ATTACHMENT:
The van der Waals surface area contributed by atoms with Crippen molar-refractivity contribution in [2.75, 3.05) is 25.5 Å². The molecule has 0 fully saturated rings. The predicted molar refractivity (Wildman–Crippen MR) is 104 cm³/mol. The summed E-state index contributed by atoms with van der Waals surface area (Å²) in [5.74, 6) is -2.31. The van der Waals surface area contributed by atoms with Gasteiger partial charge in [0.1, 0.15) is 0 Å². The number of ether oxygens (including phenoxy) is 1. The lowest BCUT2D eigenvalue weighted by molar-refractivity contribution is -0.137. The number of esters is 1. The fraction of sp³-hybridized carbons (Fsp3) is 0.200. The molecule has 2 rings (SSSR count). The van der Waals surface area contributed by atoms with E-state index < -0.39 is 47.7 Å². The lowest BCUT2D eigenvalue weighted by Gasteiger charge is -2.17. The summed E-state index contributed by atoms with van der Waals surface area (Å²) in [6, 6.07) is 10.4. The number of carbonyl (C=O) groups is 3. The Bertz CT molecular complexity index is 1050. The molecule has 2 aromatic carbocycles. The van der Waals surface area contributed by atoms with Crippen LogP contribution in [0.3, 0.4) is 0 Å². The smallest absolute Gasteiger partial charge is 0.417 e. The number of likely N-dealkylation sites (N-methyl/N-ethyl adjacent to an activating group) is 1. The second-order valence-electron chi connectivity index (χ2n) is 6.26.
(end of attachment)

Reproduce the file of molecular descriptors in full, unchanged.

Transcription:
The van der Waals surface area contributed by atoms with Crippen molar-refractivity contribution in [2.75, 3.05) is 25.5 Å². The molecule has 0 fully saturated rings. The predicted molar refractivity (Wildman–Crippen MR) is 104 cm³/mol. The summed E-state index contributed by atoms with van der Waals surface area (Å²) in [5.74, 6) is -2.31. The van der Waals surface area contributed by atoms with Gasteiger partial charge in [0.1, 0.15) is 0 Å². The number of ether oxygens (including phenoxy) is 1. The lowest BCUT2D eigenvalue weighted by molar-refractivity contribution is -0.137. The number of esters is 1. The fraction of sp³-hybridized carbons (Fsp3) is 0.200. The molecule has 2 rings (SSSR count). The van der Waals surface area contributed by atoms with E-state index < -0.39 is 47.7 Å². The lowest BCUT2D eigenvalue weighted by Gasteiger charge is -2.17. The summed E-state index contributed by atoms with van der Waals surface area (Å²) in [6, 6.07) is 10.4. The number of carbonyl (C=O) groups is 3. The Bertz CT molecular complexity index is 1050. The molecule has 2 aromatic carbocycles. The van der Waals surface area contributed by atoms with Crippen LogP contribution in [0.3, 0.4) is 0 Å². The smallest absolute Gasteiger partial charge is 0.417 e. The number of likely N-dealkylation sites (N-methyl/N-ethyl adjacent to an activating group) is 1. The second-order valence-electron chi connectivity index (χ2n) is 6.26.